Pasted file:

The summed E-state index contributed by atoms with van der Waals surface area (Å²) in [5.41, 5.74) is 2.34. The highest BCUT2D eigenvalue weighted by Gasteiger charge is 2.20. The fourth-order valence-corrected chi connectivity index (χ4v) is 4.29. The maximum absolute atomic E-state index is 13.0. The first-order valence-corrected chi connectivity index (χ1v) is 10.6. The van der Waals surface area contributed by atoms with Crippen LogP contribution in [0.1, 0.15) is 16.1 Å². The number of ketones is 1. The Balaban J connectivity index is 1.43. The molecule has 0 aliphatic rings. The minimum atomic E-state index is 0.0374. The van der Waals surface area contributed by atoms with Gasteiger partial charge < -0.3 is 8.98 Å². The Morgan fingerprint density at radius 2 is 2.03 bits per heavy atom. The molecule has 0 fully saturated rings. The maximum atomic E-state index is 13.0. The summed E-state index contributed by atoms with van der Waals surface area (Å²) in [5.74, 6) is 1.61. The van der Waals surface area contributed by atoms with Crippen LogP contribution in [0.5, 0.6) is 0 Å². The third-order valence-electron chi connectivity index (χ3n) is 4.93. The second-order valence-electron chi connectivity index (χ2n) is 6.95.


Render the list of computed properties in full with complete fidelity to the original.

The summed E-state index contributed by atoms with van der Waals surface area (Å²) in [5.41, 5.74) is 2.34. The highest BCUT2D eigenvalue weighted by Gasteiger charge is 2.20. The fourth-order valence-corrected chi connectivity index (χ4v) is 4.29. The maximum absolute atomic E-state index is 13.0. The first-order valence-corrected chi connectivity index (χ1v) is 10.6. The van der Waals surface area contributed by atoms with Crippen LogP contribution in [0.1, 0.15) is 16.1 Å². The number of ketones is 1. The Balaban J connectivity index is 1.43. The molecule has 0 aliphatic rings. The minimum atomic E-state index is 0.0374. The van der Waals surface area contributed by atoms with Gasteiger partial charge < -0.3 is 8.98 Å². The Morgan fingerprint density at radius 2 is 2.03 bits per heavy atom. The molecule has 0 fully saturated rings. The maximum atomic E-state index is 13.0. The summed E-state index contributed by atoms with van der Waals surface area (Å²) in [5.74, 6) is 1.61. The van der Waals surface area contributed by atoms with Crippen LogP contribution in [0.5, 0.6) is 0 Å². The third-order valence-electron chi connectivity index (χ3n) is 4.93. The second-order valence-electron chi connectivity index (χ2n) is 6.95.